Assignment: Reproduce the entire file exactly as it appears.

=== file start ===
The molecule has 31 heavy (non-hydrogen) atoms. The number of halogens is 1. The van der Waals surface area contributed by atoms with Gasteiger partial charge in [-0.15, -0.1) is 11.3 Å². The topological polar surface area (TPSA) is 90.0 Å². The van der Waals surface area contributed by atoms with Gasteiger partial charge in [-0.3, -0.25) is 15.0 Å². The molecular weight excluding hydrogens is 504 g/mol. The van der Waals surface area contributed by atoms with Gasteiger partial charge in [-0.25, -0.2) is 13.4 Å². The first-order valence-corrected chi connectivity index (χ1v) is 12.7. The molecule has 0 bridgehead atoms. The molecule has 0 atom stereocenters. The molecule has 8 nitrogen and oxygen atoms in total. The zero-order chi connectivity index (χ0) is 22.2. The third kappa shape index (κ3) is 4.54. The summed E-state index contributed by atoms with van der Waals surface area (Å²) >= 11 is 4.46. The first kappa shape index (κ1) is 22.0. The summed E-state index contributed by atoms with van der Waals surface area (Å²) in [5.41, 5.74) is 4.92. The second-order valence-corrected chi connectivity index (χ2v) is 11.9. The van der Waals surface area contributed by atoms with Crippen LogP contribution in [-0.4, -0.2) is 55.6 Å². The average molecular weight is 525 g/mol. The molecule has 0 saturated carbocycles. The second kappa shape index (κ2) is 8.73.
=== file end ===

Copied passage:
The molecule has 31 heavy (non-hydrogen) atoms. The number of halogens is 1. The van der Waals surface area contributed by atoms with Gasteiger partial charge in [-0.15, -0.1) is 11.3 Å². The topological polar surface area (TPSA) is 90.0 Å². The van der Waals surface area contributed by atoms with Gasteiger partial charge in [-0.3, -0.25) is 15.0 Å². The molecular weight excluding hydrogens is 504 g/mol. The van der Waals surface area contributed by atoms with Gasteiger partial charge in [-0.25, -0.2) is 13.4 Å². The first-order valence-corrected chi connectivity index (χ1v) is 12.7. The molecule has 0 bridgehead atoms. The molecule has 0 atom stereocenters. The molecule has 8 nitrogen and oxygen atoms in total. The zero-order chi connectivity index (χ0) is 22.2. The third kappa shape index (κ3) is 4.54. The summed E-state index contributed by atoms with van der Waals surface area (Å²) >= 11 is 4.46. The first kappa shape index (κ1) is 22.0. The summed E-state index contributed by atoms with van der Waals surface area (Å²) in [5.41, 5.74) is 4.92. The second-order valence-corrected chi connectivity index (χ2v) is 11.9. The van der Waals surface area contributed by atoms with Crippen LogP contribution in [-0.4, -0.2) is 55.6 Å². The average molecular weight is 525 g/mol. The molecule has 0 saturated carbocycles. The second kappa shape index (κ2) is 8.73.